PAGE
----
What are you searching for?  You may be searching for what many call a career or a path to a successful future. We live in a world where we must work, but we do have choices.  I am reminded of the words of Pope John XXIII.  “Italians come to ruin most generally in three ways- women, gambling and farming.  My family chose the slowest one.”  But if a career is directed simply by motives of personal ambition than this can be a bad aim. On the other hand if work is directed by motives of service to ones fellow man a career can be a high aim. Remember, nothing is really work unless you would rather be doing something else.

What are you searching for?  You may be searching for some kind of peace.  You may be searching for some faith, some creed, some understanding of God that enables you to live at peace with yourself, at peace with God and at peace with your neighbor. You may be searching for that peace that passes all understanding that allows you to set your questions and concerns to rest.  But remember peace is not the absence of conflict or war- otherwise God wouldn’t have given us children. Peace is the ability to live and work and to promote harmony even in the midst of conflict.

Unfortunately for some people, the hour of introspection comes at a time of personal, emotional or professional crisis. Nearly thirty years ago, while serving as a chaplain at Minneapolis Children’s Hospital, I heard the painful cry of two struggling families.  Even now their words are as poignant as they were then.  One mother said, “When your three-year old daughter is dying of leukemia, the sound of your five-year old pounding his plastic hammer on your new dining room table is barely noticeable.”  Another father whose son had died after three years of costly medical experiments, bitterly lamented, “I would rather have an expensive live son, than a cheap dead one.”  Unfortunately, it is most often in difficult times that we forced to ask ourselves, “What are you looking for?”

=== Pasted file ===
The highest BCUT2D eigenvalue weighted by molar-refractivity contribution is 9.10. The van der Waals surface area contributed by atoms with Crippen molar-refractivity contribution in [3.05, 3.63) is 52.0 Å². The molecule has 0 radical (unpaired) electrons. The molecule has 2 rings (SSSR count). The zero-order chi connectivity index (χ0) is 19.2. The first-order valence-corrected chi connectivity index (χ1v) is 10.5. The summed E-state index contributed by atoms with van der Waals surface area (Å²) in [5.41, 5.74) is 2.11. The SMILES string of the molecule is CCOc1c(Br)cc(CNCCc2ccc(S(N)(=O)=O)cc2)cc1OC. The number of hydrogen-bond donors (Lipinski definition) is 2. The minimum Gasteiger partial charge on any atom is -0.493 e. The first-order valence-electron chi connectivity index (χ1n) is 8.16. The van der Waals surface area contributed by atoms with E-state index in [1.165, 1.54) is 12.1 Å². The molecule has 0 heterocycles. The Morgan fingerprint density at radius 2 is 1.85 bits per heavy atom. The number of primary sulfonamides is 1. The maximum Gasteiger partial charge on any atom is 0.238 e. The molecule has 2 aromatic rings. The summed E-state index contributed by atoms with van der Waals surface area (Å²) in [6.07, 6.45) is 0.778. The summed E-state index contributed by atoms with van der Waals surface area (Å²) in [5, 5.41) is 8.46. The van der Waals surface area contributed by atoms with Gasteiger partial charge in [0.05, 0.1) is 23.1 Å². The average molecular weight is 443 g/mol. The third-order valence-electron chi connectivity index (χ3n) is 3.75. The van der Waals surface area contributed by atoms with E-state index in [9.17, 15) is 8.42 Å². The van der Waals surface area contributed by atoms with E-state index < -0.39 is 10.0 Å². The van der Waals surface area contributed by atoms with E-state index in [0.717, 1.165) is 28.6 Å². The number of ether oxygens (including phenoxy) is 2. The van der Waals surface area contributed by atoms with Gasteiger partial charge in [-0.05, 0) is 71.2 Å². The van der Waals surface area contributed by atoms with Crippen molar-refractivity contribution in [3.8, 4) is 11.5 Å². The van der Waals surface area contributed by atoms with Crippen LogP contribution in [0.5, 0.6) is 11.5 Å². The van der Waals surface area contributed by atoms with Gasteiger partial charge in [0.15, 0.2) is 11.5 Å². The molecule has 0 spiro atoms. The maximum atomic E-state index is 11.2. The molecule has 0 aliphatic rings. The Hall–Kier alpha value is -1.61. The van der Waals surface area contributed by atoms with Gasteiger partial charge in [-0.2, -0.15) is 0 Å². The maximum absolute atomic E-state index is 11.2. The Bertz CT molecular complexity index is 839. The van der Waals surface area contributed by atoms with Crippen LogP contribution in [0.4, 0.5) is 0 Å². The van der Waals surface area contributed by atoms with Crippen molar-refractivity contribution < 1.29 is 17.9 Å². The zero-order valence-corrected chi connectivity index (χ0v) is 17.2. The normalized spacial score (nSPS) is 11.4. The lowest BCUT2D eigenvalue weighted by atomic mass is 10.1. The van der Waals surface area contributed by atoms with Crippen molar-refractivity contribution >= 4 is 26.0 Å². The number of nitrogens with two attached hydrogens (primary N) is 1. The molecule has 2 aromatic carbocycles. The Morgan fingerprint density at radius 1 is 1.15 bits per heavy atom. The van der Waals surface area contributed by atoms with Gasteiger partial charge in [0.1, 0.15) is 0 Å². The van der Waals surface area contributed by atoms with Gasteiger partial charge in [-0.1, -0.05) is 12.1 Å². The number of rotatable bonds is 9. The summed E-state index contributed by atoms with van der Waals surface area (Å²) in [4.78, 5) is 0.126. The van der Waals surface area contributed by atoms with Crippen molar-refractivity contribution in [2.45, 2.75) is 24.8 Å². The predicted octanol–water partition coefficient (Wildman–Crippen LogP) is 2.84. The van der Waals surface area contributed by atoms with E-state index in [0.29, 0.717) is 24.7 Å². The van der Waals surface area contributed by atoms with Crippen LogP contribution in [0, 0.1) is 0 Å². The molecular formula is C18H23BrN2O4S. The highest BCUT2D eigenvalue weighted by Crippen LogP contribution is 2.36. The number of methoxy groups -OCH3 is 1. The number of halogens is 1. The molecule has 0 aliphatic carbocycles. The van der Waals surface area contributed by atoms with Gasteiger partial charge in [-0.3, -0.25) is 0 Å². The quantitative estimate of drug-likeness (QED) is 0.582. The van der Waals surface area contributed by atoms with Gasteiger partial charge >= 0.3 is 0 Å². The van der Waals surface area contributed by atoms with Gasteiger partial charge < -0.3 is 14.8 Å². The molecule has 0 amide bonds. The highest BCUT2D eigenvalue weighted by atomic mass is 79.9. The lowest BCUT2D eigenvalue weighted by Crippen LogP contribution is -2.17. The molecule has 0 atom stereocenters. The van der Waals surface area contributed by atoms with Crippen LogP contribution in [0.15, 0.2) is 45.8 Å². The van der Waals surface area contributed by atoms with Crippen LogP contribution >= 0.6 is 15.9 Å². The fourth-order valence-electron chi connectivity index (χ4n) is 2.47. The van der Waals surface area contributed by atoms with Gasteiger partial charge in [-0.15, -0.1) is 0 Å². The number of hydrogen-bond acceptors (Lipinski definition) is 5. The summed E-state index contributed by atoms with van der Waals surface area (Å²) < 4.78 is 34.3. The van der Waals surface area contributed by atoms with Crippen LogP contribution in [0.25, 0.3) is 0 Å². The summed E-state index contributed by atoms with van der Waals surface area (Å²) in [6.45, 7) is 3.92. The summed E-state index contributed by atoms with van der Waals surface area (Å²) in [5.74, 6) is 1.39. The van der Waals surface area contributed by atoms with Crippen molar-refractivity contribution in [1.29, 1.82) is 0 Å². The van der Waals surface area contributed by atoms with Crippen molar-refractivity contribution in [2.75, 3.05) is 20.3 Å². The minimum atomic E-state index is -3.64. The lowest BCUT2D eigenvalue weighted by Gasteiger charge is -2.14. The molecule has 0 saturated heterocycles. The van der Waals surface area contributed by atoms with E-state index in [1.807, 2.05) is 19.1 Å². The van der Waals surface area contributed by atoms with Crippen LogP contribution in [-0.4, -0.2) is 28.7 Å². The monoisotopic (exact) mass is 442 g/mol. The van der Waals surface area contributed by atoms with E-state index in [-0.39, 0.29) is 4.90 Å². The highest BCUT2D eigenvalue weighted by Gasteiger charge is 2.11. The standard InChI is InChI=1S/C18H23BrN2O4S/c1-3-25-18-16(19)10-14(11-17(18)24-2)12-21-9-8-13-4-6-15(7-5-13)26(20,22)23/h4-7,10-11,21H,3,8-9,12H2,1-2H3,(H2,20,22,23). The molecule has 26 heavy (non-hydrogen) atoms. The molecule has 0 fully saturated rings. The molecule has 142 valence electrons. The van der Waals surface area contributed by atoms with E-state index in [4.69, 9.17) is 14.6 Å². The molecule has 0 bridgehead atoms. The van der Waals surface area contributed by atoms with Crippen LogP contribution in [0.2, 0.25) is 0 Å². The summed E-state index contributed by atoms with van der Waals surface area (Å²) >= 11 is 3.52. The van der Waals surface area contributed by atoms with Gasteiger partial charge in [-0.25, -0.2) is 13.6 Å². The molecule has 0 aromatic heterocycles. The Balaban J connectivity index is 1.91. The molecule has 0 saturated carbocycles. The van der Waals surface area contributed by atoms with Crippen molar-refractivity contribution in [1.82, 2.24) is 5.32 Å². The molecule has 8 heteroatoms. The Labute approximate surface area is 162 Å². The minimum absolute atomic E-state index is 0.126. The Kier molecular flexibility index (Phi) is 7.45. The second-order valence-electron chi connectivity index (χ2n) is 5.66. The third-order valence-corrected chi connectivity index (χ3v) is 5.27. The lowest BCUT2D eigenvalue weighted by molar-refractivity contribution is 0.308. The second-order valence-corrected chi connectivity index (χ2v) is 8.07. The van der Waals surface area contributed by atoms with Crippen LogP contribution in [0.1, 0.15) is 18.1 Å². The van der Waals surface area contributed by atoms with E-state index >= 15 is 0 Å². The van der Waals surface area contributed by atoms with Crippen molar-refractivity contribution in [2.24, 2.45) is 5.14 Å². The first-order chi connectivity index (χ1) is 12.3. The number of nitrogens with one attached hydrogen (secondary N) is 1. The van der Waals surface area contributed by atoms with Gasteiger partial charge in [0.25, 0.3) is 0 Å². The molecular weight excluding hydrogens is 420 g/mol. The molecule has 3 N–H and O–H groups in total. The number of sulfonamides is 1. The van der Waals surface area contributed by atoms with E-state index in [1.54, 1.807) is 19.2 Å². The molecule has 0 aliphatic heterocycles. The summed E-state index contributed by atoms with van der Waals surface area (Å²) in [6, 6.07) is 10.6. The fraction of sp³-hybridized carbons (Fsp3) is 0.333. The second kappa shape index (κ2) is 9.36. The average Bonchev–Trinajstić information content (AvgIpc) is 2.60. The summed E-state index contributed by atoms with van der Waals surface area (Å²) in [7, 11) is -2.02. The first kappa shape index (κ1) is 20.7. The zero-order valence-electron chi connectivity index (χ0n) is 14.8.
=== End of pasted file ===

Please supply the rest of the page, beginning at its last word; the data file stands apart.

I pray that in these moments of self-reflection, you may discover that faith plays a far greater role in your life than you first imagined.  For it is here that you can begin to live life again with a greater sense of commitment, energy and pride. I rather suspect that Andrew discovered this in his time with Jesus. Andrew grew to know what he was searching for. He might not have been able to put it into words. But he knew that he was neither searching for material security, career advancement, nor job satisfaction.  He was searching for someone who could challenge him in his complacency; someone who could confront him in his prejudice; someone who could give him a sense of peace and purpose that the world could not give, and who would ultimately offer lasting meaning to his words and deeds.

Andrew awkwardly responded to Jesus’ question, “What are you looking for?” with his own question. “Where are you staying?” That question does not really mean, “What neighborhood do you live in?  Uptown or Lake of the Isles?”  Andrew’s real question was, “How are you living, Jesus?  What is it that gives you such life?”  And Jesus answered him, “Come and see.”  Come and experience my life, and you will know.  “Come and see what you are really looking for.”

Andrew spent the whole day with Jesus, and then the story suggests that Andrew and his friends spent the whole night together with Jesus as well.  What did they talk about? We don’t know, but for Andrew something happened in that intense twenty-four hours in the presence of God, amidst the power of the Holy Spirit, and in the face of Jesus. Something happened inside of Andrew. He was transformed, and he chose to become a disciple of Jesus Christ.